The Braille Trail will take you 15-30 minutes to complete and is 0.45 km long. It is a short, self-guided trail that gives unsighted people the chance to discover an indigenous forest, unassisted, and encourages everyone to explore the forest with all their senses. The trail starts and ends at the Fragrance Garden.

The entire trail is outlined by a guide rope. It takes you on a circular, winding route through natural forest and over wetland, which is home to many birds and frogs. The path is mulched with no steps. Boardwalks take the visitor over the wetland area and over any exposed tree roots on the path. Wheelchair users can take the trail but will need assistance as the path is relatively steep and the surface is rough and uneven.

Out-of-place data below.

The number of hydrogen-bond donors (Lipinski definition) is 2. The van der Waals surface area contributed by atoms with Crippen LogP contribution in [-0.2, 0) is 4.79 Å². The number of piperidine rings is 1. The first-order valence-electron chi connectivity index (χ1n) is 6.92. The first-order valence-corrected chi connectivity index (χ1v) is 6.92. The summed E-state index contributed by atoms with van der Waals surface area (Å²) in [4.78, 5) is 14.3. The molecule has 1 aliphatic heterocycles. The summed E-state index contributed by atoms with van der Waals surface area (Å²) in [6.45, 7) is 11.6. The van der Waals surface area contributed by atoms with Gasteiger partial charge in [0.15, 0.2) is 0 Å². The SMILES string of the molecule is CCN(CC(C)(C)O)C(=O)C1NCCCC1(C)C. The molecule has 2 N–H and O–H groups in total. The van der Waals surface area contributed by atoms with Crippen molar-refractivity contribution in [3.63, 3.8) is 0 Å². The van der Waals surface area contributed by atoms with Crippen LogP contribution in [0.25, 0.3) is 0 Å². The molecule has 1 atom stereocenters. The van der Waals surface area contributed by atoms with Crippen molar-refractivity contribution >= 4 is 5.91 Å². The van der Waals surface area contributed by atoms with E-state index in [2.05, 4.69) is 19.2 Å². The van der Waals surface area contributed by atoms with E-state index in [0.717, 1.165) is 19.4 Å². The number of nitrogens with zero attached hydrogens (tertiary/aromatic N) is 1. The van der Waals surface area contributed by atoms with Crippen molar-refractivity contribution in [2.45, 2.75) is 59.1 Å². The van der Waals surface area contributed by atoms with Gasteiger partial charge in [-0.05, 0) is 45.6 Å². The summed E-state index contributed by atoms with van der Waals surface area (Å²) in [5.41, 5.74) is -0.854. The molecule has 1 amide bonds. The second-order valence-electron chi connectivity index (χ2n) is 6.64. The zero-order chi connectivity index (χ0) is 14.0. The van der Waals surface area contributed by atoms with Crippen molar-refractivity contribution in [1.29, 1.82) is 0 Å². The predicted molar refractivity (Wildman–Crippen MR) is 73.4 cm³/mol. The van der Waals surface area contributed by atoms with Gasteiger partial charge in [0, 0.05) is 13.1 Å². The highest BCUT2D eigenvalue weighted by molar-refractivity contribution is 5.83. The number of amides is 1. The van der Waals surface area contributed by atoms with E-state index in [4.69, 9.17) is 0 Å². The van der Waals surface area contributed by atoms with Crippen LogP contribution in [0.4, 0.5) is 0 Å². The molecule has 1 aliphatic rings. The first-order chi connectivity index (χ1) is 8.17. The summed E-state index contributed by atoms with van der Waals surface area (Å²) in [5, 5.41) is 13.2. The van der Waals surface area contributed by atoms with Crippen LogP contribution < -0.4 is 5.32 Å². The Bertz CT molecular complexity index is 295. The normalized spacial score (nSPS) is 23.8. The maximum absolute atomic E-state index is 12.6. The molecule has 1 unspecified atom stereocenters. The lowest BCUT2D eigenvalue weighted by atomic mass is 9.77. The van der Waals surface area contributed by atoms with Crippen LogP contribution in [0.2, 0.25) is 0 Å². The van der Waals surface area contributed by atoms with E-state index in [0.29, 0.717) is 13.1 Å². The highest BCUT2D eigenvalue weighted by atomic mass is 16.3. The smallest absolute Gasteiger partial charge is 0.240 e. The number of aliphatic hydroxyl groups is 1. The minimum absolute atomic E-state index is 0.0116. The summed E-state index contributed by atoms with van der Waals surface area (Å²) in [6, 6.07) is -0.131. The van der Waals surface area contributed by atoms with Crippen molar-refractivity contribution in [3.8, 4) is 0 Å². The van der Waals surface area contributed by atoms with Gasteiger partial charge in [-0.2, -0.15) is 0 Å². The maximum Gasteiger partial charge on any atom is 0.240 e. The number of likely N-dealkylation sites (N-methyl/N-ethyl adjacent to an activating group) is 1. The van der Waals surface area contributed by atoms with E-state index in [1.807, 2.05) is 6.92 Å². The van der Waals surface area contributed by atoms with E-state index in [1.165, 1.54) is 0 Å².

Blocks on the rope mark information points

Blocks on the guide rope mark the stopping points where there are signs that describe the forest and the plants and animals living here, or explain how to find the benches and water fountain. All signs are in large print as well as Braille.

Cunonia capensis (red alder, butterspoon tree or rooiels) with its glossy foliage, showy white flower spikes in autumn, and unusual spoon-shaped buds is prominent on the trail. Near the first bench is a magnificent Ilex mitis (African holly) and near the end a huge old Quercus robur (English oak) that dates back to the time when Kirstenbosch was a farm. Ferns on the trail include Todea barbara (King fern) andBlechnum capense (Cape deer fern).

Go to our plant information website to find out more about the plants.

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